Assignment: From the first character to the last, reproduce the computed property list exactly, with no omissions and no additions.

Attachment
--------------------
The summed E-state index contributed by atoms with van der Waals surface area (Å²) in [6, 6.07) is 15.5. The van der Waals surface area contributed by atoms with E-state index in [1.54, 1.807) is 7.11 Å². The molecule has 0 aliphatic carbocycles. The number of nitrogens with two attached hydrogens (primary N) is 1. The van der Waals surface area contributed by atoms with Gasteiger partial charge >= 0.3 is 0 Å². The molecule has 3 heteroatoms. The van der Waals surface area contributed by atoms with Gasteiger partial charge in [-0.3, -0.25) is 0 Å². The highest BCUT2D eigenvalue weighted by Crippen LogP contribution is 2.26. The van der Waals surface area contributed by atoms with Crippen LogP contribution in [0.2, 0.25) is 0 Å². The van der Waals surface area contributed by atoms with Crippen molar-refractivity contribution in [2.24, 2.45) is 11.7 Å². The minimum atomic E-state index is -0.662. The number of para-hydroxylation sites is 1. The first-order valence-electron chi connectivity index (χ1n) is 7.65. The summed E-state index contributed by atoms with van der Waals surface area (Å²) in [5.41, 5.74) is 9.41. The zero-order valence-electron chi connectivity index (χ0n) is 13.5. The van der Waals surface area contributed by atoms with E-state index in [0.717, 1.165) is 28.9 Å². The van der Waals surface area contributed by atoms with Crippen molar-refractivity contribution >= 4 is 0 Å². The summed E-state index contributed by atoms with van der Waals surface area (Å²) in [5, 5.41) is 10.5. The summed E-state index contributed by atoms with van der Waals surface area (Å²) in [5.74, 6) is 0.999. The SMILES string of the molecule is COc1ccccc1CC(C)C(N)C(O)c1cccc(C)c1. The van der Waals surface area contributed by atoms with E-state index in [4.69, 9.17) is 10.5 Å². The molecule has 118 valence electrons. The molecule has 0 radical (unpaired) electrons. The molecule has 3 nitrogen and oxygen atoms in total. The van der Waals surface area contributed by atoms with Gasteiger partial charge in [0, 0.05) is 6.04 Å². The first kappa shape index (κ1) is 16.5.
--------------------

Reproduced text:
The summed E-state index contributed by atoms with van der Waals surface area (Å²) in [6, 6.07) is 15.5. The van der Waals surface area contributed by atoms with E-state index in [1.54, 1.807) is 7.11 Å². The molecule has 0 aliphatic carbocycles. The number of nitrogens with two attached hydrogens (primary N) is 1. The van der Waals surface area contributed by atoms with Gasteiger partial charge >= 0.3 is 0 Å². The molecule has 3 heteroatoms. The van der Waals surface area contributed by atoms with Gasteiger partial charge in [-0.3, -0.25) is 0 Å². The highest BCUT2D eigenvalue weighted by Crippen LogP contribution is 2.26. The van der Waals surface area contributed by atoms with Crippen LogP contribution in [0.2, 0.25) is 0 Å². The van der Waals surface area contributed by atoms with Crippen molar-refractivity contribution in [2.24, 2.45) is 11.7 Å². The minimum atomic E-state index is -0.662. The number of para-hydroxylation sites is 1. The first-order valence-electron chi connectivity index (χ1n) is 7.65. The summed E-state index contributed by atoms with van der Waals surface area (Å²) in [5.41, 5.74) is 9.41. The zero-order valence-electron chi connectivity index (χ0n) is 13.5. The van der Waals surface area contributed by atoms with E-state index in [0.717, 1.165) is 28.9 Å². The van der Waals surface area contributed by atoms with Crippen molar-refractivity contribution >= 4 is 0 Å². The summed E-state index contributed by atoms with van der Waals surface area (Å²) in [5, 5.41) is 10.5. The summed E-state index contributed by atoms with van der Waals surface area (Å²) in [5.74, 6) is 0.999. The SMILES string of the molecule is COc1ccccc1CC(C)C(N)C(O)c1cccc(C)c1. The van der Waals surface area contributed by atoms with E-state index in [4.69, 9.17) is 10.5 Å². The molecule has 118 valence electrons. The molecule has 0 radical (unpaired) electrons. The molecule has 3 nitrogen and oxygen atoms in total. The van der Waals surface area contributed by atoms with Gasteiger partial charge in [0, 0.05) is 6.04 Å². The first kappa shape index (κ1) is 16.5.